According to search engines, images don’t speak for themselves. And you’re definitely not worth a thousand words – you’re better off with a thousand words. So whenever possible, if you want search engines to find your message, you should say it, not show it.

Virtual Websites cause distractions

If you have, or hope to have, an e-commerce site that includes a catalog of items that visitors can place in a shopping cart and then order and pay right there on the site, you’ll be dealing with a lot of it. the challenge of managing, maintaining, and optimizing a dynamic, database-driven website. The pages of these sites are automatically generated using a boilerplate template filled with information from a large database of products you offer to sell. Although this is an effective and efficient way to build and maintain an online store, these types of sites are the bane of search marketing.

If you’ve ever looked at the URL of a dynamically generated page, have you noticed that they can be ridiculously long and often have characters like this? numbers or letters. That makes it impossible for search engines to make sense of the page and how it relates to what people might be looking for. Therefore, these pages are often ignored by search engines and will not be displayed.

There are a few ways to combat this and help search engines understand what the page is about, even if it has an indecipherable URL.

The first is to create permanent content on your site that is relevant to the products you offer in your e-commerce store. This content can take many forms, including articles and blog posts about how to use or make the most of the product, extended manufacturer descriptions, and customer reviews (Amazon has used these with great success). Of course, a blog that appeals to your core customers is always a good idea – just be careful not to turn your blog into an endless series of product infomercials. Offer something more than just advertising if you want to truly connect with your customers and build loyalty and brand relationships.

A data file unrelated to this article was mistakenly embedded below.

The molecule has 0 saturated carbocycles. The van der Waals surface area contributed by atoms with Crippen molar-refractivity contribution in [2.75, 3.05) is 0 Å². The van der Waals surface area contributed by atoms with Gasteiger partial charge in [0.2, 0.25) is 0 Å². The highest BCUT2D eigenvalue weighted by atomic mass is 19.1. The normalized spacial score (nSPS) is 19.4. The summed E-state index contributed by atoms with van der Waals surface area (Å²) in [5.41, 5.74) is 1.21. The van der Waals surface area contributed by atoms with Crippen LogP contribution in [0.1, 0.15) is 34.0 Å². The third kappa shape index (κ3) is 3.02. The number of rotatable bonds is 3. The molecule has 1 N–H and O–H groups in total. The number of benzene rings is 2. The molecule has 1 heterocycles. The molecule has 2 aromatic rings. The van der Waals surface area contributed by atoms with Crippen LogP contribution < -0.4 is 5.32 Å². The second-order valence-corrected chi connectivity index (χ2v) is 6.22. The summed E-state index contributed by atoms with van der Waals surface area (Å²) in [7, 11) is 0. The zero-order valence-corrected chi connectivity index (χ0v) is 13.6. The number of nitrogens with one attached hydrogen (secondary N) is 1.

Once that permanent content structure is in place, the second way is to encourage search engines to index your pages dynamically by creating a powerful internal structure that starts with a comprehensive sitemap. This will make it easier for the search engines to display your permanent content and then see the correlation between that content, the words and phrases people enter into the search engines, and the products you offer for sale.

The last word in the framework

Do not use frames on your website. Really, that’s the last word on it. Frames are a 90’s architecture that is no longer supported by most search engines and web browsers. If the search engine sees frames in your site, your search will suffer.

As it is, this technology is so outdated that it wouldn’t be worth mentioning if it weren’t for the fact that some of the most popular “website” services still use frames. So, while it may be very easy to build a website using the free site builder provided by your hosting company, there is a good chance that search engines will rank your site poorly or ignore it altogether.

Fortunately, there are many easy-to-use options for building your site quickly and easily, my personal favorite being WordPress.

The new theme is King

After making the case for permanent content, it is important not to be misunderstood that we mean “old” content. You should constantly update, expand, and update your website with new articles, pages, images, and blog posts.

This not only shows the search engines that the site is important and healthy, but allows you to take advantage of new searches by staying up to date with business information and news. Again, the easiest and most effective way to do this is to maintain a blog that speaks directly to potential buyers of your products and services.

Who is looking at your Store?

Those are the most important SEO web design factors to keep in mind when your goal is to reach the top search engine rankings. Of course, this is just scratching the surface, but by paying attention to these details, you’ll give your site the best chance of doing well. If you would like to know more about these factors, or the countless others that affect search engine performance, I recommend finding a good internet marketing company in your area.